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# xcorr2() - Signal Processing

### Syntax

### Example

### Output / Return Value

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### Reference

C = xcorr2(A,B) returns the cross-correlation of matrices A and B with no scaling. xcorr2 is the two-dimensional version of xcorr.C = xcorr2(A) is the autocorrelation matrix of input matrix A. It is identical to xcorr2(A,A).C = xcorr2(gpuArrayA,gpuArrayB) returns the cross-correlation of two matrices of class gpuArray. The output cross-correlation matrix, C, is also a gpuArray object. See Establish Arrays on a GPU for details on gpuArray objects.Note: Using xcorr2 with gpuArray objects requires Parallel Computing Toolbox™ software and a CUDA-enabled NVIDIA GPU with compute capability 1.3 or above. See System Requirements for details.

C = xcorr2(A,B)C = xcorr2(A)C = xcorr2(gpuArrayA,gpuArrayB)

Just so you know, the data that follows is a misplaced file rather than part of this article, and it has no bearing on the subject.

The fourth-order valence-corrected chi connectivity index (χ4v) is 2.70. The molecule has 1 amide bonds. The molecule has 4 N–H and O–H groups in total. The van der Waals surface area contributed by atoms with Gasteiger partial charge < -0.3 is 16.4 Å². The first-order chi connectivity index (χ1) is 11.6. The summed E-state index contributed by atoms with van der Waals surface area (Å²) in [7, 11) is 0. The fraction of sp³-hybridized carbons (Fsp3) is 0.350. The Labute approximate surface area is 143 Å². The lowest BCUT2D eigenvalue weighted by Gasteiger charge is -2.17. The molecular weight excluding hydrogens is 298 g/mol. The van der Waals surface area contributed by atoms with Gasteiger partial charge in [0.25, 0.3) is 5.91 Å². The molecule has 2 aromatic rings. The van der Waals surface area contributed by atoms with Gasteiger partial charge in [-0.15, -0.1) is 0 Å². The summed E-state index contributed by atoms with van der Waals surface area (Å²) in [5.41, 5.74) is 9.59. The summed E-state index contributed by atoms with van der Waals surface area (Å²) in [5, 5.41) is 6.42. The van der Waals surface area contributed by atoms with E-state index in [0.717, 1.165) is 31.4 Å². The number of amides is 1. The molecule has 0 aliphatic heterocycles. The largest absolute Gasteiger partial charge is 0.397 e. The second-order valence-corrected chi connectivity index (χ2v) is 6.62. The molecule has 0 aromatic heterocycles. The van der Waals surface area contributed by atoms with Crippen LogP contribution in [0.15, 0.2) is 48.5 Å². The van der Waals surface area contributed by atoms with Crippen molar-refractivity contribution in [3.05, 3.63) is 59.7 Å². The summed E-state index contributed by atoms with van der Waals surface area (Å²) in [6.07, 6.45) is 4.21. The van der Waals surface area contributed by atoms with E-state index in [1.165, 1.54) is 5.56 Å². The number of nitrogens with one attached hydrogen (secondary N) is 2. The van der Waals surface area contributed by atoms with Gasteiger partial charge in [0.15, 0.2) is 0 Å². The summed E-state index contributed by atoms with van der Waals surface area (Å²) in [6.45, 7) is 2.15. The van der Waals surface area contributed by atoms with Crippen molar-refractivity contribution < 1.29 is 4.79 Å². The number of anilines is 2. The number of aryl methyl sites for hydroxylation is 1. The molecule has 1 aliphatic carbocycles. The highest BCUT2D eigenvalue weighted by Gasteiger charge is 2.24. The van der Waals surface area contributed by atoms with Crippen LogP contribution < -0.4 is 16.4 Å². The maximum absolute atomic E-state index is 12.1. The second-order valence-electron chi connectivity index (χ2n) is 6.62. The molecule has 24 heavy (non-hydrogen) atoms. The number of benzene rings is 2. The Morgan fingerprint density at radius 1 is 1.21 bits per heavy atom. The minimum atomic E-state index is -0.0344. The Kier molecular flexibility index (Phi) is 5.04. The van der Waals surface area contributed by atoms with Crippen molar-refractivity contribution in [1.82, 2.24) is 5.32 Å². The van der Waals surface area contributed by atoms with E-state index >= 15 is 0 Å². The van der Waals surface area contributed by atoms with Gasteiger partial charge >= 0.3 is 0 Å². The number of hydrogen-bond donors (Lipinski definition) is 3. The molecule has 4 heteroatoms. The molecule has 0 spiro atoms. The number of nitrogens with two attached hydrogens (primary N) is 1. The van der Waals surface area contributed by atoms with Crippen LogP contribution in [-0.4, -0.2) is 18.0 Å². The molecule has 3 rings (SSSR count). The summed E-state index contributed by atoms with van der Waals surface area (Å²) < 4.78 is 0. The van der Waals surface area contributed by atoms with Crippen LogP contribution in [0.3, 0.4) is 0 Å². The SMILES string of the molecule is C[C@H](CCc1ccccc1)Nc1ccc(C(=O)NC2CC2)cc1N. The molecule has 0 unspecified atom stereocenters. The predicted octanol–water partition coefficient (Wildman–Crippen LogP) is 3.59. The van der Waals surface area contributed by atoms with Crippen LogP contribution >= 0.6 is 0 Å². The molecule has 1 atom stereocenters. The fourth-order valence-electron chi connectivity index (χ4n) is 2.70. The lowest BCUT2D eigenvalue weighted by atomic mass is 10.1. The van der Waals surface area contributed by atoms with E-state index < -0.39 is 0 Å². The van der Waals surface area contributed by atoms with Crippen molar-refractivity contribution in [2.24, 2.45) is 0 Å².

Output Matrix Size and Element ComputationOpen This Example Create two matrices, M1 and M2.M1 = [17 24 1 8 15; 23 5 7 14 16; 4 6 13 20 22; 10 12 19 21 3; 11 18 25 2 9]; M2 = [8 1 6; 3 5 7; 4 9 2]; M1 is 5-by-5 and M2 is 3-by-3, so their cross-correlation has size (5+3-1)-by-(5+3-1) or 7-by-7. In terms of lags, the resulting matrix is As an example, compute the element (or C(3,5) in MATLAB®). Line up the two matrices so their (1,1) elements coincide. Because M2 is 3-by-3, the sum of the element-by-element products corresponds to . To find , slide M2 two rows to the right. Now M2 is on top of the matrix M1(1:3,3:5). Compute the element-by-element products and sum them. The answer should be [r2,c2] = size(M2); CC = sum(sum(M1(-2+r2+(0:r2-1),0+c2+(0:c2-1)).*M2)) CC = 585 Verify the result using xcorr2.D = xcorr2(M1,M2); [r1,c1] = size(M1); DD = D(-2+r1,0+c1) DD = 585 Two-Dimensional Cross-Correlation of Arbitrary Complex MatricesOpen This Example Given a matrix of size and a matrix of size , their two-dimensional cross-correlation, , is a matrix of size with elements is the trace and the dagger denotes Hermitian conjugation. The matrices and have size and nonzero elements given by and Calling xcorr2 is equivalent to this procedure for general complex matrices of arbitrary size. Create two complex matrices, of size and of size .X = randn([7 22])+1j*randn([7 22]); H = randn([6 17])+1j*randn([6 17]); [M,N] = size(X); m = 1:M; n = 1:N; [P,Q] = size(H); p = 1:P; q = 1:Q; Initialize and .Xt = zeros([M+2*(P-1) N+2*(Q-1)]); Xt(m+P-1,n+Q-1) = X; C = zeros([M+P-1 N+Q-1]); Compute the elements of by looping over and . Reset to zero at each step. Save time and memory by summing element products instead of multiplying and taking the trace.for k = 1:M+P-1 for l = 1:N+Q-1 Hkl = zeros([M+2*(P-1) N+2*(Q-1)]); Hkl(p+k-1,q+l-1) = H; C(k,l) = sum(sum(Xt.*conj(Hkl))); end end max(max(abs(C-xcorr2(X,H)))) ans = 2.9192e-14 The answer coincides to machine precision with the output of xcorr2.Align Two Images Using Cross-CorrelationOpen This Example Use cross-correlation to find where a section of an image fits in the whole. Cross-correlation enables you to find the regions in which two signals most resemble each other. For two-dimensional signals, like images, use xcorr2. Load a black-and-white test image into the workspace. Display it with imagesc.load durer img = X; White = max(max(img)); imagesc(img) axis image off colormap gray title('Original') Select a rectangular section of the image. Display the larger image with the section missing.x = 435; X = 535; szx = x:X; y = 62; Y = 182; szy = y:Y; Sect = img(szx,szy); kimg = img; kimg(szx,szy) = White; kumg = White*ones(size(img)); kumg(szx,szy) = Sect; subplot(1,2,1) imagesc(kimg) axis image off colormap gray title('Image') subplot(1,2,2) imagesc(kumg) axis image off colormap gray title('Section') Use xcorr2 to find where the small image fits in the larger image. Subtract the mean value so that there are roughly equal numbers of negative and positive values.nimg = img-mean(mean(img)); nSec = nimg(szx,szy); crr = xcorr2(nimg,nSec); The maximum of the cross-correlation corresponds to the estimated location of the lower-right corner of the section. Use ind2sub to convert the one-dimensional location of the maximum to two-dimensional coordinates.[ssr,snd] = max(crr(:)); [ij,ji] = ind2sub(size(crr),snd); figure plot(crr(:)) title('Cross-Correlation') hold on plot(snd,ssr,'or') hold off text(snd*1.05,ssr,'Maximum') Place the smaller image inside the larger image. Rotate the smaller image to comply with the convention that MATLAB® uses to display images. Draw a rectangle around it.img(ij:-1:ij-size(Sect,1)+1,ji:-1:ji-size(Sect,2)+1) = rot90(Sect,2); imagesc(img) axis image off colormap gray title('Reconstructed') hold on plot([y y Y Y y],[x X X x x],'r') hold off Recovery of Template Shift with Cross-CorrelationOpen This Example Shift a template by a known amount and recover the shift using cross-correlation. Create a template in an 11-by-11 matrix. Create a 22-by-22 matrix and shift the original template by 8 along the row dimension and 6 along the column dimension.template = 0.2*ones(11); template(6,3:9) = 0.6; template(3:9,6) = 0.6; offsetTemplate = 0.2*ones(22); offset = [8 6]; offsetTemplate((1:size(template,1))+offset(1), ... (1:size(template,2))+offset(2)) = template; Plot the original and shifted templates.imagesc(offsetTemplate) colormap gray hold on imagesc(template) axis equal Cross-correlate the two matrices and find the maximum absolute value of the cross-correlation. Use the position of the maximum absolute value to determine the shift in the template. Check the result against the known shift.cc = xcorr2(offsetTemplate,template); [max_cc, imax] = max(abs(cc(:))); [ypeak, xpeak] = ind2sub(size(cc),imax(1)); corr_offset = [(ypeak-size(template,1)) (xpeak-size(template,2))]; isequal(corr_offset,offset) ans = 1 The shift obtained from the cross-correlation equals the known template shift in the row and column dimensions.GPU Acceleration for Cross-Correlation Matrix Computation This example requires Parallel Computing Toolbox software and a CUDA-enabled NVIDIA GPU with compute capability 1.3 or above. Shift a template by a known amount and recover the shift using cross-correlation. Create a template in an 11-by-11 matrix. Create a 22-by-22 matrix and shift the original template by 8 along the row dimension and 6 along the column dimension.template = 0.2*ones(11); template(6,3:9) = 0.6; template(3:9,6) = 0.6; offsetTemplate = 0.2*ones(22); offset = [8 6]; offsetTemplate((1:size(template,1))+offset(1),... (1:size(template,2))+offset(2)) = template;Put the original and shifted template matrices on your GPU using gpuArray objects. template = gpuArray(template); offsetTemplate = gpuArray(offsetTemplate);Compute the cross-correlation on the GPU.cc = xcorr2(offsetTemplate,template);Return the result to the MATLAB® workspace using gather. Use the maximum absolute value of the cross-correlation to determine the shift, and compare the result with the known shift.cc = gather(cc); [max_cc, imax] = max(abs(cc(:))); [ypeak, xpeak] = ind2sub(size(cc),imax(1)); corr_offset = [ (ypeak-size(template,1)) (xpeak-size(template,2)) ]; isequal(corr_offset,offset)